On Monday, Telecom Minister Manoj Sinha said the government is unlikely to go in for another auction of telecom spectrum anytime soon, after the recently concluded round received a muted response.
Sinha would have hoped that at the very least, the government will garner Rs 5.66 trillion via the sale of spectrum considering the fact that there was intense competition after Reliance Industries Ltd operationalised its 4G network Jio last month.
But the government ended up netting just Rs 65,789 crore, of which it will get around Rs 32,000 crore as upfront payment this year, while the rest will accrue in the next 10 years.
This, would effectively leave a Rs 32,000 crore hole that Finance Minister Arun Jaitley will have to fill. Jaitley will hope that not only does the government manage to meet its disinvestment target, but also that economy remains buoyant so that higher direct and indirect tax receipts this year can bail him out.
The most expensive 700 MHz and 900 MHz bands found no takers, as debt-laden telcos were not willing to cough up money for the high reserve price that had been set for these bands. The 700 MHz spectrum alone would have fetched the exchequer Rs 4 trillion.
“The industry did not have an ecosystem ready for the 700 MHz spectrum, which alone would have fetched Rs 4 trillion,” Sinha told CNBC-TV18 on Monday.
Finances going awry
Now, if one looks at this year’s budget documents, it becomes apparent that the government was hoping to get a little over Rs 98,994 crore via non-tax revenues from “communication,” of which Rs 64,000 crore, was expected on account of the upfront payment from the spectrum sale this year.
This effectively means a shortfall of a little over Rs 32,000 crore in non-tax revenues because of the tepid auction.
This shortfall comes even as the government is already burdened with an extra outgo on account of the implementation of the 7th pay commission as well as the one-rank-one-pension award given to ex-servicemen. The two together would put a burden of Rs 1.07 on the government this year.
Moreover, the April-August fiscal deficit is already at 76.4% of the yearly target, up from 66.5% during the year-ago period.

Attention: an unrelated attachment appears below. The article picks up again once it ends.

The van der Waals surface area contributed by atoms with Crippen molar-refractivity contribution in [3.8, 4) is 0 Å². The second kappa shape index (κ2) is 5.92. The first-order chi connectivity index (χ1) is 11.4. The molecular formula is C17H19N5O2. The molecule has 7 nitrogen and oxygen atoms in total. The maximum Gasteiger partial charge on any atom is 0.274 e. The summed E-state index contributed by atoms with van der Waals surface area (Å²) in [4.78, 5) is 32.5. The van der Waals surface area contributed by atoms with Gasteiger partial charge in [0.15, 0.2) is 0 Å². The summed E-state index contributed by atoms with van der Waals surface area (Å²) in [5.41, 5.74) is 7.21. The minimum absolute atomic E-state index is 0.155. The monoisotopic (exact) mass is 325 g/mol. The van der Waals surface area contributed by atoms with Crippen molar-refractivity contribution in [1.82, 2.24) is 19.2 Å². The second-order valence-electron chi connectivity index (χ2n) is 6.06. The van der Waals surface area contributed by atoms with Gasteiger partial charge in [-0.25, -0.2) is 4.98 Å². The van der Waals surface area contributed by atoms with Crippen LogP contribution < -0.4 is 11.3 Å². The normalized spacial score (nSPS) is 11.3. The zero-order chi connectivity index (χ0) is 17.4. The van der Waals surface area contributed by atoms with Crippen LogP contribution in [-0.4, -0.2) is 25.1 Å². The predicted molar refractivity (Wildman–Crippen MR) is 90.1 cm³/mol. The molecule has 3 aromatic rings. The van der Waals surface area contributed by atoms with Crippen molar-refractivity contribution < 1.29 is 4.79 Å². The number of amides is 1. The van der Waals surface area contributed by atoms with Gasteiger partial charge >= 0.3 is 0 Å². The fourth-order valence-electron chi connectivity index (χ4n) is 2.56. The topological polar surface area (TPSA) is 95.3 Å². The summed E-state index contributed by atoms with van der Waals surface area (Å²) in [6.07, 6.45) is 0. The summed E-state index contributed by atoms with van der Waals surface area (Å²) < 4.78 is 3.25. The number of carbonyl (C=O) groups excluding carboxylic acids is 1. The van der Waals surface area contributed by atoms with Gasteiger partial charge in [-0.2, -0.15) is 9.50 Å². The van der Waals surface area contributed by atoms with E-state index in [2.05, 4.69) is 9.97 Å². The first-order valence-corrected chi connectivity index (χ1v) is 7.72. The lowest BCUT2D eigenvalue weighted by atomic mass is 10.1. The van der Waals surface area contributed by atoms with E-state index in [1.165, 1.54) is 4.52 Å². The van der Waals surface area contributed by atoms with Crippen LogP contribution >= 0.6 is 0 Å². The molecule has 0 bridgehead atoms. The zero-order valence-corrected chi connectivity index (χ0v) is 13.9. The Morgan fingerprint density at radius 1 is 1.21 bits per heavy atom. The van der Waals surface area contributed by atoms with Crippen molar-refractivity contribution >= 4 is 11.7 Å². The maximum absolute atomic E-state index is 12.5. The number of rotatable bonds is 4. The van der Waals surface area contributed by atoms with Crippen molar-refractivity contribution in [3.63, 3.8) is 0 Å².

But all is not lost
D K Srivastava, chief policy advisor at EY, said the government has several instruments to shore up its finances. These include direct and indirect tax receipts and accruals from disinvestments. “Indirect taxes are reporting up, except for customs and direct taxes are reporting up except for corporate taxes,” he said.
“If nothing works, they can make some adjustments on the expenditure side,” Srivastava added.
In fact, this year, another unexpected source has partially bailed the government out. On 2 October, Jaitley said under the government’s Income Declaration Scheme, black money worth Rs 65,000 crore had been declared. This, the finance minister said, will yield Rs 29,000 crore in taxes in the next two years, of which Rs 14,700 crore will accrue this year alone.
The other major source of non-tax revenue is disinvestment in public sector undertakings (PSUs). During 2016-17, the government is targeting Rs 56,500 crore in disinvestment proceeds. Citing unnamed government officials, in separate reports, The Economic Times and Business Standard have said in the first six months of the financial year, the government has received Rs 21,000 crore through partial stake sales. This is Rs 8,000 crore more than what the government netted last year during the same period. This means, the government has another six months to mop up the remaining Rs 35,500 crore, which it hopes to do by partially selling its sales or completely exiting as many as 22 PSUs.
In addition to this, the government could raise another Rs 57,000 crore by offloading stakes in companies like Larsen & Toubro, Axis Bank and ITC Ltd, in which it owns stakes via the Specified Undertaking of the Unit Trust of India (SUUTI).
Finally, Jaitley may also take heart from the fact that an uptick in the economy could see both direct and indirect tax collections zoom. Already, the government has netted Rs 3.36 trillion in indirect taxes and Rs 1.9 trillion in direct taxes.
Another factor that Jaitley will have to watch out for is oil prices. “As long as oil prices remain low, if nothing else works, they will manipulate the specific excise duty rate, which they had done last year as well,” Srivastava said.
Despite talks of the Organisation of Petroleum Exporting Countries (Opec) reportedly reaching a deal to cut output, prices eased off this week on doubts over the efficacy of the proposed deal.
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